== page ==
Vol. 94, No. 2, 1981

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Two examples of affine manifolds

William Goldman

Vol. 94 (1981), No. 2, 327–330

An affine manifold is a manifold with a distinguished system of affine coordinates, namely, an open covering by charts which map homeomorphically onto open sets in an affine space E such that on overlapping charts the homeomorphisms differ by an affine automorphism of E. Some, but certainly not all, affine manifolds arise as quotients ΩΓ of a domain in E by a discrete group Γ of affine transformations acting properly and freely. In that case we identify Ω with a covering space of the affine manifold. If Ω = E, then we say the affine manifold is complete. In general, however, there is only a local homeomorphism of the universal covering into E, which is equivariant with respect to a certain affine representation of the fundamental group. The image of this representation is a certain subgroup of the affine group on E, is called the affine holonomy and is well defined up to conjugacy in the affine group. See Fried, Goldman, and Hirsch.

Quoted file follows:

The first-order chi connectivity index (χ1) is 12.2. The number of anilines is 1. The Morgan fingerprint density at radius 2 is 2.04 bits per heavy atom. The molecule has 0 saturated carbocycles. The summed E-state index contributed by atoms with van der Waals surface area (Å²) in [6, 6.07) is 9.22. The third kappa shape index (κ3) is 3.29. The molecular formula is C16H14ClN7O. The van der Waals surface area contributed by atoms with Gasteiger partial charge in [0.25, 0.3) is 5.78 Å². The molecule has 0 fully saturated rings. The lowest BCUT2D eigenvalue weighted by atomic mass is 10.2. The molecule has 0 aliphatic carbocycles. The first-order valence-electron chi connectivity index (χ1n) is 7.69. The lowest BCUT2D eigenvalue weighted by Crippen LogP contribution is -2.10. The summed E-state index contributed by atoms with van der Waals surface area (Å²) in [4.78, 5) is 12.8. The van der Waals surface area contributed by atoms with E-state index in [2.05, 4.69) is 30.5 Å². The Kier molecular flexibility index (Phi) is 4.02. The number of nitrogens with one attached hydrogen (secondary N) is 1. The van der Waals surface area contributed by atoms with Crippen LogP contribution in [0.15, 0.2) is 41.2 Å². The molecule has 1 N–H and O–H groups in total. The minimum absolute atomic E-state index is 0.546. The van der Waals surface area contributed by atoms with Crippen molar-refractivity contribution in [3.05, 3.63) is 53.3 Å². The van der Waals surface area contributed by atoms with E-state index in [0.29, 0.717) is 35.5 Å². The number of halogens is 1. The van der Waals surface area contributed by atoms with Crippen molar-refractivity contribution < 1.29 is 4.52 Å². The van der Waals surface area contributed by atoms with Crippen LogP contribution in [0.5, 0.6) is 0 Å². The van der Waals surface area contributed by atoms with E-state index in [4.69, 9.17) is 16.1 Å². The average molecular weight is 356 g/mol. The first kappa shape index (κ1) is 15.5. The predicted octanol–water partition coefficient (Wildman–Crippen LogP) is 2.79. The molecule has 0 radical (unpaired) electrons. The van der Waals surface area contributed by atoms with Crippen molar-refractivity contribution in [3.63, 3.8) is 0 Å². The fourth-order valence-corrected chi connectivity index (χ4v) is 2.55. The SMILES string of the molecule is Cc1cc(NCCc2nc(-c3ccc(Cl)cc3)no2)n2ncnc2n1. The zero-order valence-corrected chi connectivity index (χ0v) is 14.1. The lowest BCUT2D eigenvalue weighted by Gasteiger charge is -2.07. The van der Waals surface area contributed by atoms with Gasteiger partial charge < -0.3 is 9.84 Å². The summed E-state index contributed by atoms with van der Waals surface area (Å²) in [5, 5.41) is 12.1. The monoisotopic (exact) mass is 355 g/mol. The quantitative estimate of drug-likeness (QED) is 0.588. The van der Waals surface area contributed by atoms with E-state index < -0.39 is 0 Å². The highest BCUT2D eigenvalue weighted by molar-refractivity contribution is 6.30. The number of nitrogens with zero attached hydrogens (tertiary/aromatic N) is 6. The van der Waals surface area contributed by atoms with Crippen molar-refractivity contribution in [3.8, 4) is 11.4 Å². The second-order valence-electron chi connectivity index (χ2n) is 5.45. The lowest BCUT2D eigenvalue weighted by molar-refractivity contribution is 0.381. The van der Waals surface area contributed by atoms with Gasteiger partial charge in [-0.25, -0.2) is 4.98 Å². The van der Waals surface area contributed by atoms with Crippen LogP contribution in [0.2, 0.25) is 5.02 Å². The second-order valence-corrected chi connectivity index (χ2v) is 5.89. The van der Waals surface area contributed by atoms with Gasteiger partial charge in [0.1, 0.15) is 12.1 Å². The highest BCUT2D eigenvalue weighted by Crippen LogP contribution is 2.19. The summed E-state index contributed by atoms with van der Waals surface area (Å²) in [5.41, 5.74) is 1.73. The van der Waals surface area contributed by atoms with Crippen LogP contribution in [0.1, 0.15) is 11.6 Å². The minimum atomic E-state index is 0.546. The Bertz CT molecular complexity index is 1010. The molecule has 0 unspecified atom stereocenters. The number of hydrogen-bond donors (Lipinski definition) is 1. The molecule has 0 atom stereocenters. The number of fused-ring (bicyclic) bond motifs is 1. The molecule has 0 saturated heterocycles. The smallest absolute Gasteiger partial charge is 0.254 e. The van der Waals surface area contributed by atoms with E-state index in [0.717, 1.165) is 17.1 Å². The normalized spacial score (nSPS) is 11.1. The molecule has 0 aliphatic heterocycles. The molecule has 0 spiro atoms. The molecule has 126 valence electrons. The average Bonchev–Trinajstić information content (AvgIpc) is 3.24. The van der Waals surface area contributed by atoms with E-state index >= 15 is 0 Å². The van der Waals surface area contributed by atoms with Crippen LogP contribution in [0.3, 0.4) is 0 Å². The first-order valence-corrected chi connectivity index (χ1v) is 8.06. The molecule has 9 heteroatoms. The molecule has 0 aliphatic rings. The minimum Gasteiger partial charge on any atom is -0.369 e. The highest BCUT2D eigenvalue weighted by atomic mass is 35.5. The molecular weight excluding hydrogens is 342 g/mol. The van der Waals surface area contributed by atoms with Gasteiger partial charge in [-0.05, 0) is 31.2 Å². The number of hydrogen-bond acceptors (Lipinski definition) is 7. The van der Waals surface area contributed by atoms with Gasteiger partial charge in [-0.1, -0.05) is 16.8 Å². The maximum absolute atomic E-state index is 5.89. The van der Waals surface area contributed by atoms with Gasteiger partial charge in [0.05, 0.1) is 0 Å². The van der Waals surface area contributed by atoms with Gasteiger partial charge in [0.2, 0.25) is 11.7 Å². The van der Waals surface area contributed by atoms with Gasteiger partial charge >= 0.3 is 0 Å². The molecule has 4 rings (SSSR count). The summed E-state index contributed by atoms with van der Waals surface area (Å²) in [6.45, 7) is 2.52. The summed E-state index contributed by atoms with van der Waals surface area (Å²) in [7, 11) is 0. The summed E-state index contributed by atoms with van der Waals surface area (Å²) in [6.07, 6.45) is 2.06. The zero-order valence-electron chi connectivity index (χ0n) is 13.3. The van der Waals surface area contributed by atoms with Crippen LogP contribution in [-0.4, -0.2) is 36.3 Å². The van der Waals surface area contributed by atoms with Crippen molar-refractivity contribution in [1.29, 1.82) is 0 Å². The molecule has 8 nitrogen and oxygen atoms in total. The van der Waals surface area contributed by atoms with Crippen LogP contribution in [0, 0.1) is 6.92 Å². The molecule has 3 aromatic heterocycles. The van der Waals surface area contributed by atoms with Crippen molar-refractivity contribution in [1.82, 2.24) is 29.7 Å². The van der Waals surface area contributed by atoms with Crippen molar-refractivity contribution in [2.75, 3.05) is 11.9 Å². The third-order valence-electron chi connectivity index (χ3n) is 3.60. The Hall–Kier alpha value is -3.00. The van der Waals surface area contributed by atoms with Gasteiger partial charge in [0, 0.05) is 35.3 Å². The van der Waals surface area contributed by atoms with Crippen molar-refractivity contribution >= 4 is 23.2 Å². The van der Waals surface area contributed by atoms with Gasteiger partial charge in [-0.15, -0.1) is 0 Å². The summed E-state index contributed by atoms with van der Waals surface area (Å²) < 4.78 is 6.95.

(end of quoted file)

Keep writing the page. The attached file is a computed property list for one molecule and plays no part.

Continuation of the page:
Mathematical Subject Classification 2000
Primary: 57R15
Secondary: 53C30
Received: 11 December 1979
Published: 1 June 1981
William Goldman
Department of Mathematics
University of Maryland
College Park MD 20742
United States